SWRD’s daughter, Ex-President Kumaratunga can be seen on the video which is on the Presidential website, bustling in at the Presidential event commemorating Fidel just as the announcer tells the audience that the proceedings have drawn to a close. Her message on Fidel appeared a week after he died. A greater contrast with her parents could hardly be imagined.

President Sirisena disclosed that he had been a communist in his early teens and later had attended the World Festival of Youth and Students in Havana in 1978, spending three weeks there and attending a banquet hosted by Fidel. However he could not be present in Havana at Fidel’s funeral, nor could any representative of the Government of Sri Lanka nominated by him (Minister Susil Premjayanth had been earmarked), because the Ministry of External Affairs, which acts on the instructions of the Minister, failed for five whole days to convey to the leadership of the state and government, the invitation cum-travel arrangements presented by the new Cuban ambassador to Sri Lanka. This I have on very good–I might venture to say, excellent—authority, and at the President’s House itself.

Thus Sri Lanka, a founder member of the Nonaligned Movement went unrepresented at the funeral of a fellow NAM founder and legend of our times. Lamentably, there was no evidence of Sri Lanka addressing the UNGA during the special session of condolence for Fidel, which was addressed by representative after representative from member states. Sri Lanka, a fellow founder member of NAM, did not join. This is all of a piece with an earlier travesty, namely the absence in Venezuela in 2016, for the for the first time ever, of a Sri Lankan President, Prime Minister, Foreign Minister or even the Deputy Foreign Minister at a Nonaligned summit.

The same afternoon as President Sirisena’s tribute to Fidel, as significant an event was held by the Cuba-Sri Lanka Friendship association, chaired by Dinesh Gunawardene, which was an all-parties affair within which the entire left was featured–the JVP (Bimal Ratnayaka), FSP (Duminda Nagamuwa), NFF (Wimal Weerawansa), DLF (Vasudeva Nanayakkara), MEP (Dinesh Gunawardena), CPSL (Raja Collure), LSSP (Tissa Vitharana). So too were the UNP (Ranjith Madduma Bandara), the SLFP (Ranjith Soyza) and PHU (Udaya Gammanpila), together with the Cuban ambassador and two former Sri Lankan ambassadors, Tamara Kunanayakam, former ambassador to Havana, and myself, as the author of a book on Fidel (acclaimed most recently by Emeritus Prof Richard Falk in his essay “On the Death of Fidel Castro” in the Foreign Policy Journal).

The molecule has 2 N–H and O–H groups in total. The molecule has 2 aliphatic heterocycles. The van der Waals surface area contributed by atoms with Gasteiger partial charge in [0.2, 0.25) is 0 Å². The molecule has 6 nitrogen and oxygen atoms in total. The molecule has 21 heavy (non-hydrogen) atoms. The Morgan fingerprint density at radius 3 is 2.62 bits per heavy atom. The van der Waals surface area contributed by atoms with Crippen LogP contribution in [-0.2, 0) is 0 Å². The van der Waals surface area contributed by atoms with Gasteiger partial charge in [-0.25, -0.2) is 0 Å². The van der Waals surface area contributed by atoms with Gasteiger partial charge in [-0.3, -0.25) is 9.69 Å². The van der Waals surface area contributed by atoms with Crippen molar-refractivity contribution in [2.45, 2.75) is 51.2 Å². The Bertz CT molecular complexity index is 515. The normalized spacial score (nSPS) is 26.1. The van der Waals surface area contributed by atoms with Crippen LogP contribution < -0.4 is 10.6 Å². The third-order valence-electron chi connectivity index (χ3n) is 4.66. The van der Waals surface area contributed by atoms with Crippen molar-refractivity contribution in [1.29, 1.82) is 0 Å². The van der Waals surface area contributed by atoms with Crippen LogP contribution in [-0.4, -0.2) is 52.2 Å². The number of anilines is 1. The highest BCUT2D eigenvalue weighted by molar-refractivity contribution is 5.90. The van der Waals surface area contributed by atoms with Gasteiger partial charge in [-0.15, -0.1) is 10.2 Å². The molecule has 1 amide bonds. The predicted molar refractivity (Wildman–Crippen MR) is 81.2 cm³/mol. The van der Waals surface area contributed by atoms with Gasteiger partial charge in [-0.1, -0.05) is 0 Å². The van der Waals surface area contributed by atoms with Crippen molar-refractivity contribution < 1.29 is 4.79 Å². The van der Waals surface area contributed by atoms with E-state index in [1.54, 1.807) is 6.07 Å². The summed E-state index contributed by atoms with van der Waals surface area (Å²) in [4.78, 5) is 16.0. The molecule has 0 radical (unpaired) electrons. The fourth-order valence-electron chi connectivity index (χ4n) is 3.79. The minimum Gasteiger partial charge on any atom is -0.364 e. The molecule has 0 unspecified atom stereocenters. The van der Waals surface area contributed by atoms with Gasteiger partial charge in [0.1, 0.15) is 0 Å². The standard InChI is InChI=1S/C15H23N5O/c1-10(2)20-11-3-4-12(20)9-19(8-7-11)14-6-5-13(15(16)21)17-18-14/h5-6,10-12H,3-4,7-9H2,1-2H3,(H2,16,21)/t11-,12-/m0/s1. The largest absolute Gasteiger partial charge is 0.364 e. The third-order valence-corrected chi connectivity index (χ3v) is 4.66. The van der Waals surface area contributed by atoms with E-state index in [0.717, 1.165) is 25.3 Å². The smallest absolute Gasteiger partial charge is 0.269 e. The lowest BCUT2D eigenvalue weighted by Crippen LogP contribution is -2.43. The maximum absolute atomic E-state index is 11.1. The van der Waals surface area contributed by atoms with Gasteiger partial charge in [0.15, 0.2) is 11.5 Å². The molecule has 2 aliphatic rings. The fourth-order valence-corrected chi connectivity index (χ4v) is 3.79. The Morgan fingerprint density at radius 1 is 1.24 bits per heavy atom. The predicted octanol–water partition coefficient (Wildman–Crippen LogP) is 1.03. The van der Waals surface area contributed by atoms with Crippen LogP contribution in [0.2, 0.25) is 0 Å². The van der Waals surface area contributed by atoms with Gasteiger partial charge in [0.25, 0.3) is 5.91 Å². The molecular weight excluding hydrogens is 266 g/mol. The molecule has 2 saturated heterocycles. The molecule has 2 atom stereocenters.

The best speech of that day was, to my mind, delivered by Vasudeva Nanayakkara, who has matured into the grand old man of the Sri Lankan left. Renowned progressive Richard Falk concludes that “Castro was a genuine internationalist, as well as a devoted nationalist, a combination that is both necessary and rare among statesmen of the last hundred years.” (Ibid) Among Sri Lankan politicians today, Vasu seems to come closest.

The main task is to fight, as Fidel said, for an independent state, to prevent re-colonization or worse. To exist as an independent state we must prevent the state from being weakened, partitioned, privatized and auctioned off. We must restore the capacity of that state for independence. That struggle starts with the Battle of the Constitution in 2017. Already the JO and the SLFP have won the first round in the Steering Committee by temporarily deadlocking the UNP-TNA minoritarian Constitutional coup and pushing back the proposed debate of January 9, 10, 11 to an unspecified date.

Meanwhile the Consultational Task Force on Reconciliation has produced a Report – in actuality the ‘Saravanamuttu Report’—which, as the old joke goes, is not a document to be set aside lightly, but thrown with great force.